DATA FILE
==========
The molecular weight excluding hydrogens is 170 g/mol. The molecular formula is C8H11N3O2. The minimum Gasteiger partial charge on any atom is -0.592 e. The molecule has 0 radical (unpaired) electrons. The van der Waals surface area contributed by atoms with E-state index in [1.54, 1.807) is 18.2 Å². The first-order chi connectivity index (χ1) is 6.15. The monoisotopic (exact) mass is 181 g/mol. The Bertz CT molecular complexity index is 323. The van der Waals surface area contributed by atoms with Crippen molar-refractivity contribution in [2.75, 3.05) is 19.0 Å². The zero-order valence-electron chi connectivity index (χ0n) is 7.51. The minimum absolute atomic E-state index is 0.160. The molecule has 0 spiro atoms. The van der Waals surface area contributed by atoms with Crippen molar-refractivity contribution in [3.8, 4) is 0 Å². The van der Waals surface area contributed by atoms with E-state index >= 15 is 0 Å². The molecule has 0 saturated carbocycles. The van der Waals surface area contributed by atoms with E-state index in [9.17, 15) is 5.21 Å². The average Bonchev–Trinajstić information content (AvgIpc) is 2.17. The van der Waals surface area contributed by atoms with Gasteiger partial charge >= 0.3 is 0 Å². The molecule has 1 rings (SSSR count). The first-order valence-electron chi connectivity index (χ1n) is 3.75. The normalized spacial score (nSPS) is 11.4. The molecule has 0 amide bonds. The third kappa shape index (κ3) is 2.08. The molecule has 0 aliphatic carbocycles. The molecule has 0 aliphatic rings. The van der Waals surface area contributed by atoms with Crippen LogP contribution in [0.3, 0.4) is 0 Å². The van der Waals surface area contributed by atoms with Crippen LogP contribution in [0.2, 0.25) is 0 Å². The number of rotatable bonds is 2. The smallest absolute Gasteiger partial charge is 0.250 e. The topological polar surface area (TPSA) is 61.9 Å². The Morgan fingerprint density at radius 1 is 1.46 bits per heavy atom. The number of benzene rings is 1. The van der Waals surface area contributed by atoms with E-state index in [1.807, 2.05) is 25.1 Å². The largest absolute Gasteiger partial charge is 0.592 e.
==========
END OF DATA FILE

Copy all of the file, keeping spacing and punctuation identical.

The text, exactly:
The molecular weight excluding hydrogens is 170 g/mol. The molecular formula is C8H11N3O2. The minimum Gasteiger partial charge on any atom is -0.592 e. The molecule has 0 radical (unpaired) electrons. The van der Waals surface area contributed by atoms with E-state index in [1.54, 1.807) is 18.2 Å². The first-order chi connectivity index (χ1) is 6.15. The monoisotopic (exact) mass is 181 g/mol. The Bertz CT molecular complexity index is 323. The van der Waals surface area contributed by atoms with Crippen molar-refractivity contribution in [2.75, 3.05) is 19.0 Å². The zero-order valence-electron chi connectivity index (χ0n) is 7.51. The minimum absolute atomic E-state index is 0.160. The molecule has 0 spiro atoms. The van der Waals surface area contributed by atoms with Crippen molar-refractivity contribution in [3.8, 4) is 0 Å². The van der Waals surface area contributed by atoms with E-state index >= 15 is 0 Å². The molecule has 0 saturated carbocycles. The van der Waals surface area contributed by atoms with E-state index in [9.17, 15) is 5.21 Å². The average Bonchev–Trinajstić information content (AvgIpc) is 2.17. The van der Waals surface area contributed by atoms with Gasteiger partial charge >= 0.3 is 0 Å². The molecule has 1 rings (SSSR count). The first-order valence-electron chi connectivity index (χ1n) is 3.75. The normalized spacial score (nSPS) is 11.4. The molecule has 0 amide bonds. The third kappa shape index (κ3) is 2.08. The molecule has 0 aliphatic carbocycles. The molecule has 0 aliphatic rings. The van der Waals surface area contributed by atoms with Crippen LogP contribution in [0.3, 0.4) is 0 Å². The van der Waals surface area contributed by atoms with Crippen LogP contribution in [0.2, 0.25) is 0 Å². The number of rotatable bonds is 2. The smallest absolute Gasteiger partial charge is 0.250 e. The topological polar surface area (TPSA) is 61.9 Å². The Morgan fingerprint density at radius 1 is 1.46 bits per heavy atom. The number of benzene rings is 1. The van der Waals surface area contributed by atoms with E-state index in [1.807, 2.05) is 25.1 Å². The largest absolute Gasteiger partial charge is 0.592 e.